James MacMillan’s St John Passion

MacMillan
St John Passion [London Symphony Orchestra commission: World premiere]

Christopher Maltman (baritone)

London Symphony Chorus

London Symphony Orchestra
Sir Colin Davis


Reviewed by: David Bignell

Reviewed: 27 April, 2008
Venue: Barbican Hall, London

The ancient Roman practice of scourging a prisoner and then leaving him nailed to a tree to die slowly of asphyxiation is one so barbaric as to give rise to a new word – excruciating, literally “out of crucifying”. It would be optimistic, then, to expect James MacMillan’s “St John Passion” to be a soothing affair.

James MacMillanFor his ten-movement portrayal of Christ’s crucifixion, MacMillan has been blessed with the considerable forces of the London Symphony Orchestra (which commissioned the work for Sir Colin Davis’s 80th-birthday), London Symphony Chorus, and the ever-youthful Colin Davis himself (the work’s dedicatee) – and he does not hide them under a bushel. Although in his programme-note the composer remarks that his intention was to create a “sparse and lean texture” with “limited percussion”, if any such limitation actually existed the orchestra certainly managed to overcome it. The work is, in short, loud.

The orchestral ensemble was taut throughout, however, and energy never flagged; the wind section in particular demonstrating notable stamina and precision in a score that contains much brass-heavy fanfare- and chorale-writing. The strings also dealt well with MacMillan’s propensity for highly rapid and chromatic scurrying figures, and particular mention should be made of Carmine Lauri, Lennox Mackenzie and David Alberman, the three violinists who admirably bore the brunt of the stratospheric and complex solo writing with which MacMillan accompanies all but one of Christ’s solos.

Pitted against this maelstrom, the London Symphony Chorus proved more than capable of holding its own. While some of the highly polyphonic choral-writing revealed insecurities, the choral-singers more than compensated for this with their verve and commitment – at times literally shouting cries of “Crucify him” (everything a baying mob should be) and they demonstrated some particularly fine singing in the occasional softer moments, too, liturgical chant to the fore, the end of the fourth movement being a stand-out moment of choral workmanship. As a foil, MacMillan employs a chamber choir to act as narrator; the fourteen singers were of a consistently high standard, diction and tuning being consistently excellent and with first-rate ensemble.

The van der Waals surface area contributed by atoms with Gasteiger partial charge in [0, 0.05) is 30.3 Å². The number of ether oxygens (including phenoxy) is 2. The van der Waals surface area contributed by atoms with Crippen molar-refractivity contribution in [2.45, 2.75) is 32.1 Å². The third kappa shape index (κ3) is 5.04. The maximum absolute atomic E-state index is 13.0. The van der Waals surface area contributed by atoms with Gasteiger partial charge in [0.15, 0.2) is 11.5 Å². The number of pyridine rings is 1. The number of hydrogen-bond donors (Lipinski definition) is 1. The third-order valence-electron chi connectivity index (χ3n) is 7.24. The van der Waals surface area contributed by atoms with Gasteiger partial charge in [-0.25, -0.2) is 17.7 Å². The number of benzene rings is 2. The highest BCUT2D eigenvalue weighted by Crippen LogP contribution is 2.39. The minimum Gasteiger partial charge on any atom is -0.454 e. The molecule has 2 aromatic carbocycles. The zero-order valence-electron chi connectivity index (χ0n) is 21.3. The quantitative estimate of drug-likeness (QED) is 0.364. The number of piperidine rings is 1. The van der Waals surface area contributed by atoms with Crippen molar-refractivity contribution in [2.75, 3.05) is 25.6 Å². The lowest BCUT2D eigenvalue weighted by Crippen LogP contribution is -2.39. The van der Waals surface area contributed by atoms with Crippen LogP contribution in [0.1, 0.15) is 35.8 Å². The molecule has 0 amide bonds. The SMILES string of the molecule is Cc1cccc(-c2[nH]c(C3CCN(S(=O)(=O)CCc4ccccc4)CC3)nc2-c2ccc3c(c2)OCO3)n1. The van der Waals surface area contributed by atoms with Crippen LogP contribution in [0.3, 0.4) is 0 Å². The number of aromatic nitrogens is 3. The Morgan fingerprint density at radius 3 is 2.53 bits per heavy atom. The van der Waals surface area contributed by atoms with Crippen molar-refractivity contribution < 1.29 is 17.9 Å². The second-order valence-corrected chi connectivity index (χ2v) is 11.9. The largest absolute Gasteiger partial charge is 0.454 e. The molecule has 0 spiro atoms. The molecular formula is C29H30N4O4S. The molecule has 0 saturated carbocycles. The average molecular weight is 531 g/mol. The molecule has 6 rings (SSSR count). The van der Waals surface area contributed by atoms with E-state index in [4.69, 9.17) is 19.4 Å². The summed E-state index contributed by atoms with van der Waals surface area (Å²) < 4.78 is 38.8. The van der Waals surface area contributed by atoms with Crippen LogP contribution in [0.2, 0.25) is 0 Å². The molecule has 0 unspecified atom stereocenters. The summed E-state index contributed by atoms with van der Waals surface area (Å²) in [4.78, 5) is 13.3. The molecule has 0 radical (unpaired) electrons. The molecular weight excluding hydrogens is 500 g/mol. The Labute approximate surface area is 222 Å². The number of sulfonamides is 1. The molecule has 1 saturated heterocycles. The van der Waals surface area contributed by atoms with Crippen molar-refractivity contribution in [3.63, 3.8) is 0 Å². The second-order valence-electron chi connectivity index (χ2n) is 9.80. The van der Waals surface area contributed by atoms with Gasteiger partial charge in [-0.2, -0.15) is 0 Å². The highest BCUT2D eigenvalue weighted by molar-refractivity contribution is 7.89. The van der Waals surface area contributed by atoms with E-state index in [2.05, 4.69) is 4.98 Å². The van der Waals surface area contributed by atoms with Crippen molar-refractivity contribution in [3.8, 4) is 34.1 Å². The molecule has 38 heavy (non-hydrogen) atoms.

Christopher Maltman. ©Levon Biss At the centre of the action, Christopher Maltman handled the role of Christ with great conviction, holding nothing back in the more impassioned moments. His agonised question at the end of the eighth movement, “How have I offended you? Answer me!”, left as it was to hang unaccompanied in the air of the Barbican Hall, while not particularly Christ-like was nonetheless highly effective. Similarly, his final words, “It is finished”, were beautifully delivered.

As for the music itself, MacMillan has produced an interesting, involving and emotive work, but at times he could be accused of gilding the lily – the bells at the end of the seventh movement seemed a trifle gauche coming at the climax of the most serene and sublime writing, and the wind and string solos at the end of the fourth movement are an unnecessary adjunct to the choir’s beautiful chorale. He is also guilty at times of over-using certain tricks – glissando in particular, while interesting and effective at first, bordered on the irritating by the time the chamber choir started doing it. At other times the music veered between Britten and Debussy – with one rather disturbing foray into Sondheim’s “Sweeney Todd” – yet when he adhered more closely to his declared “sparse and lean texture”, he produced some intoxicating and original sounds.

It was a great pleasure to hear solos drifting out from the middle of the viola section while the clarinet was also put to excellent use, and the final instrumental movement, a sort of malformed canon, used the string section to great effect. The work ended with writing reminiscent of the opening, making it seem as though the we had come full-circle – perhaps not dramatically justifiable given that the intervening music had powerfully described the most important event in human history – but nevertheless the work felt musically satisfying.

Altogether this is interesting and exciting music, expertly performed, and while the score may not have been as consistent as the performance, it is certainly worthy, and was recorded for LSO Live.

Leave a Reply

Your email address will not be published. Required fields are marked *

Skip to content